Poet and essayist Jessica Sabo explores the depths of the voice within her collection of poems. A Body of Impulse offers a magnifying lens into a woman’s life reflections. An Adelaide Literary Award in Poetry finalist (2020), Sabo lays bare a rawness leaving the reader to feel commiseration with her protagonist.
In “What I Should Have Said Instead of ‘Nothing,'” Sabo’s use of metaphors and imagery detail the pain and process of wanting to be understood:
It is a cancer, mom
eating me alive from the inside like a plague
and I am so raw I can’t feel the pain anymore. I can’t feel anymore. I can’t anymore. This hollowing is the only time I feel whole
and I know–I know! I could fight back if I really tried
and if I really wanted it
but I don’t want it, mom. I get so tired of being the outsider. Tired of living in this body that has
never been a home. I am homesick, mom. I am sick, mom.
Reading these last stanzas of her poem provoked a question most humans ask in life: Who am I? Am I happy with who I am . . . who I’ve become? Self-acceptance is a process, and a painful one at times. The ending of her poem “Requital“ spotlights our imperfections as women and being human. Acceptance of our choices, learning to accept ourselves as whole and worthy, no matter the condition we are in.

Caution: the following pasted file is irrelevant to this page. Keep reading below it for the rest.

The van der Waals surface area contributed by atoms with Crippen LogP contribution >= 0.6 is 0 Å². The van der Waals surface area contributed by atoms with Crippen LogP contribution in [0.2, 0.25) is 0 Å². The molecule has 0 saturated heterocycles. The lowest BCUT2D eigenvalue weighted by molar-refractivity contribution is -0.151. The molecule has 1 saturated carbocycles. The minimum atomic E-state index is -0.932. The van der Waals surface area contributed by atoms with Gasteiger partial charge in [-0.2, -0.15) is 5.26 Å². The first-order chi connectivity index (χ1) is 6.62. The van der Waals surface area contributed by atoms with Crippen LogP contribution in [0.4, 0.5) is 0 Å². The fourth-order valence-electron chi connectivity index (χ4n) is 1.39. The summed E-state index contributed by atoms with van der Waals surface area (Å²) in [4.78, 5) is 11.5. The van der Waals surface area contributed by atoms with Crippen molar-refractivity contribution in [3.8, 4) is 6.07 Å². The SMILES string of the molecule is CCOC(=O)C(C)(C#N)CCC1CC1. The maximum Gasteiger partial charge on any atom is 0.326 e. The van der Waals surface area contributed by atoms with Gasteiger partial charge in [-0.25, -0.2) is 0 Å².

Now, it is my naked body in front of a mirror
a road map of
razor scars and stretch marks, faded tattoos
piercings that refuse to close. It is here I am
learning how to say mine without stutter
refusing to apologize for taking up (too much) sidewalk. Learning to fill the space
reserved for all my apologies.
Jessica Sabo’s beautifully threaded lines leave readers pondering these questions in her three-part poetry collection.
A Body of Impulse by Jessica Sabo. Dancing Girl Press & Studio, 2021.
Reviewer bio: Brooke M. Smith is a librarian who loves cats, coffee, cozy mysteries, camping, and many other things that don’t begin with the letter C. She also is a poetry editor for 805 Lit + Art Magazine.